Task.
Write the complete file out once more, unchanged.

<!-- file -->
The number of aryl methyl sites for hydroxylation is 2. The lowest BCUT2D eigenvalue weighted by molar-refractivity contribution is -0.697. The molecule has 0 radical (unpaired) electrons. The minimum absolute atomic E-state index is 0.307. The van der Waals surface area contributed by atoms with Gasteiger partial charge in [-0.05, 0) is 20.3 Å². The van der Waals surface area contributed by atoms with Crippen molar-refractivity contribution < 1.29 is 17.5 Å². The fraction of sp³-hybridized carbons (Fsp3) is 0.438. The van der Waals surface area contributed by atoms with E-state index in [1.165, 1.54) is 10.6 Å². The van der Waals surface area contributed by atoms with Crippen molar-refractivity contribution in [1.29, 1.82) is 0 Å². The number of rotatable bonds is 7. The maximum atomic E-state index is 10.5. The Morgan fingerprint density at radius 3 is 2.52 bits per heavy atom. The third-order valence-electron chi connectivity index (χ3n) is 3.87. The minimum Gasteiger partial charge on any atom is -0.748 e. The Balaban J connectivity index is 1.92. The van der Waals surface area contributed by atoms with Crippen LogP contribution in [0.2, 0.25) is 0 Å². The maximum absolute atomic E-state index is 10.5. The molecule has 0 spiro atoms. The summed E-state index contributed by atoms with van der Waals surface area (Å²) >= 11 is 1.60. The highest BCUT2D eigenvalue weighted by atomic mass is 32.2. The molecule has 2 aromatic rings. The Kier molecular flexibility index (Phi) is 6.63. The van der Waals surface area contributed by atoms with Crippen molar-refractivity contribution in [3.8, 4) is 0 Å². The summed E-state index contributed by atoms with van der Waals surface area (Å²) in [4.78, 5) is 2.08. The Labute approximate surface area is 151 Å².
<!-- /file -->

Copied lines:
The number of aryl methyl sites for hydroxylation is 2. The lowest BCUT2D eigenvalue weighted by molar-refractivity contribution is -0.697. The molecule has 0 radical (unpaired) electrons. The minimum absolute atomic E-state index is 0.307. The van der Waals surface area contributed by atoms with Gasteiger partial charge in [-0.05, 0) is 20.3 Å². The van der Waals surface area contributed by atoms with Crippen molar-refractivity contribution < 1.29 is 17.5 Å². The fraction of sp³-hybridized carbons (Fsp3) is 0.438. The van der Waals surface area contributed by atoms with E-state index in [1.165, 1.54) is 10.6 Å². The van der Waals surface area contributed by atoms with Crippen molar-refractivity contribution in [1.29, 1.82) is 0 Å². The number of rotatable bonds is 7. The maximum atomic E-state index is 10.5. The Morgan fingerprint density at radius 3 is 2.52 bits per heavy atom. The third-order valence-electron chi connectivity index (χ3n) is 3.87. The minimum Gasteiger partial charge on any atom is -0.748 e. The Balaban J connectivity index is 1.92. The van der Waals surface area contributed by atoms with Crippen LogP contribution in [0.2, 0.25) is 0 Å². The maximum absolute atomic E-state index is 10.5. The molecule has 0 spiro atoms. The summed E-state index contributed by atoms with van der Waals surface area (Å²) >= 11 is 1.60. The highest BCUT2D eigenvalue weighted by atomic mass is 32.2. The molecule has 2 aromatic rings. The Kier molecular flexibility index (Phi) is 6.63. The van der Waals surface area contributed by atoms with Crippen molar-refractivity contribution in [3.8, 4) is 0 Å². The summed E-state index contributed by atoms with van der Waals surface area (Å²) in [4.78, 5) is 2.08. The Labute approximate surface area is 151 Å².